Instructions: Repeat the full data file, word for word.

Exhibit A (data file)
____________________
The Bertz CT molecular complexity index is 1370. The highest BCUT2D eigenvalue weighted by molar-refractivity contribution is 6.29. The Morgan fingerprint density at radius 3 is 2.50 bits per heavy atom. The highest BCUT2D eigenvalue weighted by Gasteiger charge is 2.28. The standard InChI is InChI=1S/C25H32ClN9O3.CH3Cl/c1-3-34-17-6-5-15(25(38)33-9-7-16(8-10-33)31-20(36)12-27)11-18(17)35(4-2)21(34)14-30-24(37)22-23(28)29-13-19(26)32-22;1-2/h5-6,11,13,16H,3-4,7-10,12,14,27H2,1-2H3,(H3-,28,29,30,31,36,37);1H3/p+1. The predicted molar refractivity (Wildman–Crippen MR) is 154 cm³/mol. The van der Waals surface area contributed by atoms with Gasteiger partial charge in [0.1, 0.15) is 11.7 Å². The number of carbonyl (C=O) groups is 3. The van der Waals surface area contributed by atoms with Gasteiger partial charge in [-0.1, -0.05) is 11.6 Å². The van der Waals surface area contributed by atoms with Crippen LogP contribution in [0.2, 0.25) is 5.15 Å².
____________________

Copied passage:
The Bertz CT molecular complexity index is 1370. The highest BCUT2D eigenvalue weighted by molar-refractivity contribution is 6.29. The Morgan fingerprint density at radius 3 is 2.50 bits per heavy atom. The highest BCUT2D eigenvalue weighted by Gasteiger charge is 2.28. The standard InChI is InChI=1S/C25H32ClN9O3.CH3Cl/c1-3-34-17-6-5-15(25(38)33-9-7-16(8-10-33)31-20(36)12-27)11-18(17)35(4-2)21(34)14-30-24(37)22-23(28)29-13-19(26)32-22;1-2/h5-6,11,13,16H,3-4,7-10,12,14,27H2,1-2H3,(H3-,28,29,30,31,36,37);1H3/p+1. The predicted molar refractivity (Wildman–Crippen MR) is 154 cm³/mol. The van der Waals surface area contributed by atoms with Gasteiger partial charge in [0.1, 0.15) is 11.7 Å². The number of carbonyl (C=O) groups is 3. The van der Waals surface area contributed by atoms with Gasteiger partial charge in [-0.1, -0.05) is 11.6 Å². The van der Waals surface area contributed by atoms with Crippen LogP contribution in [0.2, 0.25) is 5.15 Å².